We need to reconsider our futile war on drugs
With respect to the dangers of addictive drug usage we need to have a COMPLETE discussion and evaluation regarding the damage they do versus the damage and cost associated with our present attempts at forced drug control. This analysis must include the total cost, which would include the dollar cost of prisons, drug control agencies, nation-wide associated local police force expenditures, and related costs. To this must be added the human costs which include incarcerating otherwise productive people and the lifelong emotional impact on children whose parent or sibling are serving prison time.
Youth appear to be attracted to drugs for two main reasons. One is because drug use is forbidden and therefore exciting. The other is because there is profit in getting an acquaintance “hooked” on drugs in order to help support one’s own habit. All attempts to stop the use of drugs by force of law will merely assure greater profits for the pushers. This fact appears to be ignored by those responsible for our present drug laws.
Our government tells us we live in the freest country in the world. Yet the United States has a greater percentage of its population in prison than any other nation. Nearly half of those prisoners are locked up merely for violating our drug laws. We are using taxpayers’ money to build more prisons so we can incarcerate even more mothers, fathers and youth for violations of futile drug laws.
Internationally the attempt to control drug movement has turned our southern border into a war zone! Gangs are killing each other for supremacy and many innocent people are slaughtered as well. This bloodshed is a direct result of our futile attempt to control drug usage in this country and Mexico obviously knows it.
In addition to the great economic cost the many years of our attempt at forced control of drugs has caused untold misery and ruined lives and deaths, while producing no measurable benefit. Is it not time for reasonable people to seek a less hostile policy that is compatible with our free country?
People need to pay for what they want
Here we go again. I noticed in last night’s paper two non-related stories of citizens wanting someone else to pay for their purchase.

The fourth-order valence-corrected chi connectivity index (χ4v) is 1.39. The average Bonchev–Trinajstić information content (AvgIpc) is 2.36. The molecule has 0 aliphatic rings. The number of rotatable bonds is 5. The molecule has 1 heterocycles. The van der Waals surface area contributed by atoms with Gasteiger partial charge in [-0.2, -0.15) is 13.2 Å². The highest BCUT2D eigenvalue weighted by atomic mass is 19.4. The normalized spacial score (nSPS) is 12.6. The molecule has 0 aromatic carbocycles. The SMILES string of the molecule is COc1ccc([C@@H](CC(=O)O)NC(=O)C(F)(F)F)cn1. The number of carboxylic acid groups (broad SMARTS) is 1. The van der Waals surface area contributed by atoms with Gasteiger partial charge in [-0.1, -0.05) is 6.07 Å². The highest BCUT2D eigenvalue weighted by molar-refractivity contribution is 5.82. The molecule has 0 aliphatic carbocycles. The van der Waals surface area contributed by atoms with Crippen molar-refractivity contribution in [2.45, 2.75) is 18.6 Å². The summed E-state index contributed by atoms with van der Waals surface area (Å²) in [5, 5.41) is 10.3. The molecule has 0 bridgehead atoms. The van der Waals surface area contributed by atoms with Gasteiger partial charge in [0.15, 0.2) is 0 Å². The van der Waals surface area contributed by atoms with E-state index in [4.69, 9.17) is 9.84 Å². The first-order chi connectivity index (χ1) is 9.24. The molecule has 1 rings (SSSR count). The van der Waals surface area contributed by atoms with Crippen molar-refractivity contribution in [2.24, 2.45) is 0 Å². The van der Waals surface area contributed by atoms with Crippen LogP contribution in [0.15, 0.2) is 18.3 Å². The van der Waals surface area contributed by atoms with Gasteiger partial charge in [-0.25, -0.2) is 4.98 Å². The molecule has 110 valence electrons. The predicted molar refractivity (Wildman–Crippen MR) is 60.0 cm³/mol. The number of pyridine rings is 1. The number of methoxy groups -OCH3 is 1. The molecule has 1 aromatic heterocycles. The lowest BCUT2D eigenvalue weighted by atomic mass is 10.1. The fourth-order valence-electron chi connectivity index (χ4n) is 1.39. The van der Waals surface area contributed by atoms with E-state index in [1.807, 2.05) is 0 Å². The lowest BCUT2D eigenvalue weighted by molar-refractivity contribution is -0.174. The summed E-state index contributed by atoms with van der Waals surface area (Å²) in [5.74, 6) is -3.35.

First of all, to address Suzanne Fouty wanting to add 50 cents per month to our water/sewer bills for the spay/neuter program. I want to say at the outset your program is admirable and does good work but, I am so tired of my utility bill being looked at as a piggy bank for something other than water/sewer. The key word is utility bill; I don’t agree with the city adding $1 per month for sidewalks to it, let alone money for spay/neuter and a part-time coordinator’s salary. Apply to the Leo Adler for help or other charitable organizations, have fundraisers, raise the fee you charge for adoption, be creative in seeking funds, but don’t look at my utility bill as a piggy bank. I do take issue with Fouty saying how I feel about 50 cents reflects on how I feel about animals. We had a cat adopt us 11 years ago and she is the joy of our lives; our love for animals is not an issue.
Secondly, I would like to address the Resort Street property owners who don’t want to pay for what they ordered. We live on 11th Street, which was paved in 1980 — no curbs, no sidewalks, no underground utilities, no fancy metal framework to hide our garbage cans behind, and it was assessed at $7 per foot to the property owners. Now fast forward 1/3 of a century, pave a street, beautiful new sidewalks, underground utilities, fancy metal framework hiding your garbage containers and you don’t think you should pay anything? Come on now, you are business owners; we used to have a café downtown. If you came in and ordered a meal, you better believe you wouldn’t leave until you paid for it. Just as you won’t give me a new car for my birthday and my wife a diamond necklace for hers. Now you know, you ordered the steak, now pay for it.
Reminded again why Baker is a great place to live
To Virginia Kostol, who found my money and turned it over to Shannon Kanyid, who got it to me: I thank both of you very much, providing once again Baker is a great place to live.
Sticking up for the venerable VHS tape and the VCR
If you need further proof that our technology actually peaked in the 1980s, I present to you the much-maligned VHS tape.
I currently watch VHS tapes that were manufactured in the late 1970s and early 80s on a VHS machine made not long after. Thirty-five years later and they play just fine.
From an archival standpoint, a VHS tape will last 100+ years if kept cool and dry. Each cassette is a marvel of wheels, pins and magnetic tape. By contrast, a DVD or Blu-Ray is a cheap 15-cent plastic disc that has a shelf life of two to five years. If you have children, make that two to five months. If they are toddlers, it’s more like two to five minutes. One lateral scratch on the label or playing-side and your favorite movie is finished.
Libraries all over the country are replacing the best archival video format they have in favor of an inferior knock-off that will render their entire archive obsolete in just a few years. That means, in order to preserve our national film heritage, a library will have to consistently replace their most popular titles, over and over and over again.
Consumers are being duped into doing the same thing.
Troubleshooting a VCR and/or VHS tape usually requires nothing more than some alcohol, Q-tips, a pair of scissors, some scotch tape and a little patience. Troubleshooting a DVD or Blu-Ray player and/or disc means buying a new DVD or Blu-Ray player and/or disc. This is madness.
If you want a film heritage you can actually pass on to your children, then pony up the 50 cents to a dollar and save a VHS today.
Oh, and the best part: I can still fast-forward through the commercials. Can you?